Measuring Latent Heating in Storm Systems

Latent heating (LH) arises predominantly from the release of heat associated with the condensation of water vapor into cloud droplets in clouds with active updrafts.  Other sources of LH include ice deposition and freezing, while evaporation, melting and sublimation induce cooling, but condensation is the dominant heating term.  Like a hot-air balloon, LH can keep air parcels warmer than their surrounding environment and therefore rising.  On a large scale, LH is responsible for driving the ascending branch of the Hadley Circulation.  LH is also an important component in the dynamics of a regional-scale circulation known as the Madden-Julian Oscillation or MJO, which forms in the Indian Ocean and propagates eastward through the Maritime Continent bringing first enhanced and then suppressed rainfall over a period of about 30 to 60 days.  LH is what fuels and intensifies hurricanes and tropical cyclones.  And on a small scale, just like the hot-air balloon, LH is responsible for the growth of individual convective clouds and thunderstorms.  However, LH is very hard to measure directly.  

The solution is to “retrieve” LH by using a cloud-resolving model or CRM to bridge cloud characteristics that can be observed or inferred with a satellite or radar, such as rain intensities, storm top heights, and the amount of rain in convective cores versus surrounding weaker rain rate areas known as stratiform rain (stratiform and convective areas tend to have their own distinctive LH profiles).  Using these common cloud characteristics, which can be both observed via satellite and modeled with a CRM, it is possible to map the LH simulated within the CRM to what a satellite like TRMM or GPM sees.  Algorithms that are developed to do this mapping are commonly known as “latent heating” algorithms.  

One of the very first latent heating algorithms was the Goddard Convective-Stratiform Heating (or CSH) algorithm, which was developed and is still maintained, updated and utilized at NASA Goddard in support of GPM.  With the CSH algorithm, it is possible to obtain 3D estimates of LH across the tropics (as well as midlatitudes) over the life of the satellite to study its characteristics in relation to a variety of atmospheric circulations.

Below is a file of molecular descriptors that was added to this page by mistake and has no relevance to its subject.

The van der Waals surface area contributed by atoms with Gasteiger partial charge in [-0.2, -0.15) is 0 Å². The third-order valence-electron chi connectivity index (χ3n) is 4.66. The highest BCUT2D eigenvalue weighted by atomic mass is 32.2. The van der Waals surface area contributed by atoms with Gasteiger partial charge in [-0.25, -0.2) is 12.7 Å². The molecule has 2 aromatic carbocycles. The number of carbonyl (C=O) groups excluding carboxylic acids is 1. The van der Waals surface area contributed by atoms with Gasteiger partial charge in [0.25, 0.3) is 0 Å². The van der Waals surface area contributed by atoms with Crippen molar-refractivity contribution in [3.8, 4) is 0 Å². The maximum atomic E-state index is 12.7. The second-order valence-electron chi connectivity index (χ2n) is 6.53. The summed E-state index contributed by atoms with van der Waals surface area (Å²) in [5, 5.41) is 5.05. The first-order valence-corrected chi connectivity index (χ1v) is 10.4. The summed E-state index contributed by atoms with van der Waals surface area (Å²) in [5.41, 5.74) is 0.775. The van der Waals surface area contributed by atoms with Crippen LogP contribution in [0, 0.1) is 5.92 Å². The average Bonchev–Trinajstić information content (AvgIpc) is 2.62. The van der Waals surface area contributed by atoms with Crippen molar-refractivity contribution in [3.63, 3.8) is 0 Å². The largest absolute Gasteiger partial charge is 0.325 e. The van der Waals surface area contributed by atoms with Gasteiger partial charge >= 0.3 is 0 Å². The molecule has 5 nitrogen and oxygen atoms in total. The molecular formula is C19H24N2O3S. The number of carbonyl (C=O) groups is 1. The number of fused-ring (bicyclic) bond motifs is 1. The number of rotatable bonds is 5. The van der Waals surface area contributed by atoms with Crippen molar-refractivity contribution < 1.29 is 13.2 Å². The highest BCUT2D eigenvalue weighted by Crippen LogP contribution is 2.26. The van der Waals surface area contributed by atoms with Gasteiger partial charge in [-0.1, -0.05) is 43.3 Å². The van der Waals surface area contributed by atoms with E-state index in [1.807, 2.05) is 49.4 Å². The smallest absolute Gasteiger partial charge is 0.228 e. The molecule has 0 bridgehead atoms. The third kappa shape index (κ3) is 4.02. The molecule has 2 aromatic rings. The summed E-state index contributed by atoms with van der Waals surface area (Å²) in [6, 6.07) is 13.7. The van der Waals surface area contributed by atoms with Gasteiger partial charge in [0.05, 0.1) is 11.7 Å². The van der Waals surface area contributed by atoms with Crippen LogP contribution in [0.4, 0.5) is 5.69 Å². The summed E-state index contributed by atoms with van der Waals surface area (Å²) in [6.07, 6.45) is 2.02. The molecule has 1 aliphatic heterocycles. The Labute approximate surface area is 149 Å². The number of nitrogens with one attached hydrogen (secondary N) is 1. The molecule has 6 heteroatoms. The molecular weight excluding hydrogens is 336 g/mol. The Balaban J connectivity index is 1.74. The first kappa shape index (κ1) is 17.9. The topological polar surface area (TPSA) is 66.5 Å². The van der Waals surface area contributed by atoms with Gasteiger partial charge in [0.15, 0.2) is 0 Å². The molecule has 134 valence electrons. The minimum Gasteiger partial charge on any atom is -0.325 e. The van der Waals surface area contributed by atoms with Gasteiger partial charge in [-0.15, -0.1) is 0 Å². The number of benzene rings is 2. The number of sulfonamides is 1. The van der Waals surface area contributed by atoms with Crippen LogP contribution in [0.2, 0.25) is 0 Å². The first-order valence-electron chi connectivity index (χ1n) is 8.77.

GPM latent heating data

GPM latent heating data

GPM latent heating data

The images above show the three-month average (April-May-June 2014) latent heating derived from the Goddard Convective-Stratiform Heating algorithm at a height of 7 km (top panel) and 2 km (middle panel) using GPM satellite data over the GPM satellite domain.  The bottom panel shows a corresponding cross section of zonal-average heating for the same period.  Deep intense LH just north of the Equator coincides with the Inter-tropical Convergence Zone and the ascending branch of the Hadley Circulation.  Images from NASA GSFC using data from https://pmm.nasa.gov/

GPM latent heating data

GPM latent heating data

The above images show radar reflectivities (dBZ, top panel) for a convective cloud system simulated over the Indian Ocean with the Goddard Cumulus Ensemble model, a cloud-resolving model, using data from the 2011 DYNAMO (Dynamics of the MJO) field campaign.   Corresponding simulated latent heating/cooling rates are shown in the bottom panel.  Areas in warm colors show heating mainly from cloud condensation associated with active updrafts in convective cores while cool colors show areas of cooling due primarily to rain evaporation at low levels or cloud evaporation along cloud edges.  Even though LH is a primary driver for many larger-scale systems, because LH originates from and varies according to cloud-scale processes, its retrieval is best suited using cloud-resolving model simulations.  Images from NASA GSFC.